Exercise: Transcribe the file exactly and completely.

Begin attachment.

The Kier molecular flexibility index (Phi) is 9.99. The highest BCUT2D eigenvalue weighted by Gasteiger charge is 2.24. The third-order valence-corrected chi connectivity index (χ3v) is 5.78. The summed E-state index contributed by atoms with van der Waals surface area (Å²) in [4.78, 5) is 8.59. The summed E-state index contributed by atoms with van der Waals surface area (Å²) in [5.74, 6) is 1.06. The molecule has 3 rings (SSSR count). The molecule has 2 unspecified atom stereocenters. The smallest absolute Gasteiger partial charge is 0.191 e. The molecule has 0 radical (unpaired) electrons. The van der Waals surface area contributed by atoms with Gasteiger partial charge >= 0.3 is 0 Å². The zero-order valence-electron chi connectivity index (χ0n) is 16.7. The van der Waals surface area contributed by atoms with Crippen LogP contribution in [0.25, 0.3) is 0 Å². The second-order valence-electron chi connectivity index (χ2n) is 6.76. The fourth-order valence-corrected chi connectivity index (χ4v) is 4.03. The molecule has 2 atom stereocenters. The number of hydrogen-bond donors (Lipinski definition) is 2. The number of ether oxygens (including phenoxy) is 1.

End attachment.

The Kier molecular flexibility index (Phi) is 9.99. The highest BCUT2D eigenvalue weighted by Gasteiger charge is 2.24. The third-order valence-corrected chi connectivity index (χ3v) is 5.78. The summed E-state index contributed by atoms with van der Waals surface area (Å²) in [4.78, 5) is 8.59. The summed E-state index contributed by atoms with van der Waals surface area (Å²) in [5.74, 6) is 1.06. The molecule has 3 rings (SSSR count). The molecule has 2 unspecified atom stereocenters. The smallest absolute Gasteiger partial charge is 0.191 e. The molecule has 0 radical (unpaired) electrons. The van der Waals surface area contributed by atoms with Gasteiger partial charge >= 0.3 is 0 Å². The zero-order valence-electron chi connectivity index (χ0n) is 16.7. The van der Waals surface area contributed by atoms with Crippen LogP contribution in [0.25, 0.3) is 0 Å². The second-order valence-electron chi connectivity index (χ2n) is 6.76. The fourth-order valence-corrected chi connectivity index (χ4v) is 4.03. The molecule has 2 atom stereocenters. The number of hydrogen-bond donors (Lipinski definition) is 2. The number of ether oxygens (including phenoxy) is 1.